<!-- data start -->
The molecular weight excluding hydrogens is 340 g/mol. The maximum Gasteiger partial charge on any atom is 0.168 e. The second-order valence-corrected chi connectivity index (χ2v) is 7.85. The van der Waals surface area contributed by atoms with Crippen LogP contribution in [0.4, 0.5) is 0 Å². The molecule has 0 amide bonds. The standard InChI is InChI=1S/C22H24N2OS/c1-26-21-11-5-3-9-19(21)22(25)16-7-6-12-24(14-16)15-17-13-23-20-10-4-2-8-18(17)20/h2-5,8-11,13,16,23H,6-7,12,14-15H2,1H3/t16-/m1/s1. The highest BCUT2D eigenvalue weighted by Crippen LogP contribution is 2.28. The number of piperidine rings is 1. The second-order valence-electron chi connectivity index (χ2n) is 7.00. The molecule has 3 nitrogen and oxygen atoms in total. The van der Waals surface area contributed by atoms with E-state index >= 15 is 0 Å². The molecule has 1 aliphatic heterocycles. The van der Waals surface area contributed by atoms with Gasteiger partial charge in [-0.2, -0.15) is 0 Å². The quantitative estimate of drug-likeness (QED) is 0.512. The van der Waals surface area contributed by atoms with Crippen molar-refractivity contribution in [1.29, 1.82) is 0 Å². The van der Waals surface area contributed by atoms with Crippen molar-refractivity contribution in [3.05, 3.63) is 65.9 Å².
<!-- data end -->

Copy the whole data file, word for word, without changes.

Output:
The molecular weight excluding hydrogens is 340 g/mol. The maximum Gasteiger partial charge on any atom is 0.168 e. The second-order valence-corrected chi connectivity index (χ2v) is 7.85. The van der Waals surface area contributed by atoms with Crippen LogP contribution in [0.4, 0.5) is 0 Å². The molecule has 0 amide bonds. The standard InChI is InChI=1S/C22H24N2OS/c1-26-21-11-5-3-9-19(21)22(25)16-7-6-12-24(14-16)15-17-13-23-20-10-4-2-8-18(17)20/h2-5,8-11,13,16,23H,6-7,12,14-15H2,1H3/t16-/m1/s1. The highest BCUT2D eigenvalue weighted by Crippen LogP contribution is 2.28. The number of piperidine rings is 1. The second-order valence-electron chi connectivity index (χ2n) is 7.00. The molecule has 3 nitrogen and oxygen atoms in total. The van der Waals surface area contributed by atoms with E-state index >= 15 is 0 Å². The molecule has 1 aliphatic heterocycles. The van der Waals surface area contributed by atoms with Gasteiger partial charge in [-0.2, -0.15) is 0 Å². The quantitative estimate of drug-likeness (QED) is 0.512. The van der Waals surface area contributed by atoms with Crippen molar-refractivity contribution in [1.29, 1.82) is 0 Å². The van der Waals surface area contributed by atoms with Crippen molar-refractivity contribution in [3.05, 3.63) is 65.9 Å².